I want to paint blood-splattered walls. Do you have any tips?
Cormac Maguire, US
The key aspects to consider when painting blood are its translucency, hue and texture. Initially, fresh blood will be runny, translucent and shiny. As it dries out on a surface it becomes more opaque, more congealed and more matt in nature. Its colour changes from red to a deeper, darker yellow-brown.
I find that painting blood on its own layer with the blending mode set to Multiply is a great way to simulate blood’s translucent qualities. Layer effects give the blood the illusion of being 3D. In the areas I want to represent as being older, I paint in a layer set to Normal blending mode and use a darker, yellower hue. I then put both of these layers in a group and attach a layer mask to the group. Painting in the mask, I can differentiate the texture, making it more spotty and runny in wet areas, and more craggy in dry ones.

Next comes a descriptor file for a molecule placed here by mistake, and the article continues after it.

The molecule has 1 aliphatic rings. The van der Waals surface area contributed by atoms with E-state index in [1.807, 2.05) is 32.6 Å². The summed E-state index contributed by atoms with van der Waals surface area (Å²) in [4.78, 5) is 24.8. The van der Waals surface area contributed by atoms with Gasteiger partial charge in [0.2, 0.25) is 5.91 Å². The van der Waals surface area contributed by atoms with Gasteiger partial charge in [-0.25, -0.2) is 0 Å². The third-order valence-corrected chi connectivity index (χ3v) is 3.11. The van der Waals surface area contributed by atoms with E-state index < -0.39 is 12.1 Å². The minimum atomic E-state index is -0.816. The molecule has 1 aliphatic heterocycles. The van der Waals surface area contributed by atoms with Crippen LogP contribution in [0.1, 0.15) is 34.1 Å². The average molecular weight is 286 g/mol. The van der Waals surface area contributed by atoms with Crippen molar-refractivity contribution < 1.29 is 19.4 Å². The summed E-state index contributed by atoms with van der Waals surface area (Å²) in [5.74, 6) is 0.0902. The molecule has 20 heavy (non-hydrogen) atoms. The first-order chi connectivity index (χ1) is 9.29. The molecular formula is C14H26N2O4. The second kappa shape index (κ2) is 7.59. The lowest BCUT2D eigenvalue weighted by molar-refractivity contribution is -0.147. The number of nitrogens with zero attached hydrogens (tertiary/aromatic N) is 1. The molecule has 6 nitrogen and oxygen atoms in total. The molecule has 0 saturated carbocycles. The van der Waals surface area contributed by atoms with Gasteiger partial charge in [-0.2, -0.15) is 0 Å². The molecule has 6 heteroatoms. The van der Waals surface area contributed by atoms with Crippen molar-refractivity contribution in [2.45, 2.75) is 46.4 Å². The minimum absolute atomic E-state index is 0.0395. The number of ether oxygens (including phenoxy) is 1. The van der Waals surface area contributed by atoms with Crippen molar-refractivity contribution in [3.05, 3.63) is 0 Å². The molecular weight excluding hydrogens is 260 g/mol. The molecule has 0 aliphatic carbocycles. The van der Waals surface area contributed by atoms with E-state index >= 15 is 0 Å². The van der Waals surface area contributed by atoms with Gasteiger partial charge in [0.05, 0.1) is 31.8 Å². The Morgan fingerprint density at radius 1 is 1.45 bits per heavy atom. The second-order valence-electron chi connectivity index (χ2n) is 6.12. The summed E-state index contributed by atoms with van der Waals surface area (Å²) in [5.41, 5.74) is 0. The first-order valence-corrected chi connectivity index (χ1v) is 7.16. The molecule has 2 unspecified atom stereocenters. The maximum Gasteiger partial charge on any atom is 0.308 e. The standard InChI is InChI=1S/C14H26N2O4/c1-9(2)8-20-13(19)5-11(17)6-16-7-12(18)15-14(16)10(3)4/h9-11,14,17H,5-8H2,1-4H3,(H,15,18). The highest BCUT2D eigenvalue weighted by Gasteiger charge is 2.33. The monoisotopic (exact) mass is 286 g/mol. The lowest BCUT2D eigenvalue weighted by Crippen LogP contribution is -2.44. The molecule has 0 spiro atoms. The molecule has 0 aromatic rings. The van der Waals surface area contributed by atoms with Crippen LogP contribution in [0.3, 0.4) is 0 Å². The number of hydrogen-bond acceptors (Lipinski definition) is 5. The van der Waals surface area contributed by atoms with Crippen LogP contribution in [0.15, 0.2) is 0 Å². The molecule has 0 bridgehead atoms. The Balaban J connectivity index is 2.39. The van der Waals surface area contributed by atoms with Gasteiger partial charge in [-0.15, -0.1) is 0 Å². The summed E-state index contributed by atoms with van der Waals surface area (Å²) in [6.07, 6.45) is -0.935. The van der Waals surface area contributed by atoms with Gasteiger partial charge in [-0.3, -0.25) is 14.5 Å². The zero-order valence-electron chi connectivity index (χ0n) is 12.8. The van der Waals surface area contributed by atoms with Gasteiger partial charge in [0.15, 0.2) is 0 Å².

Make sure the blood is fluid and bright where it’s wet, and craggy
and dark where it’s drying. Put your Wet blood on a Multiply layer with an Inner Glow layer effect, then set the Inner Glow’s blend mode to Multiply. Set the colour to red.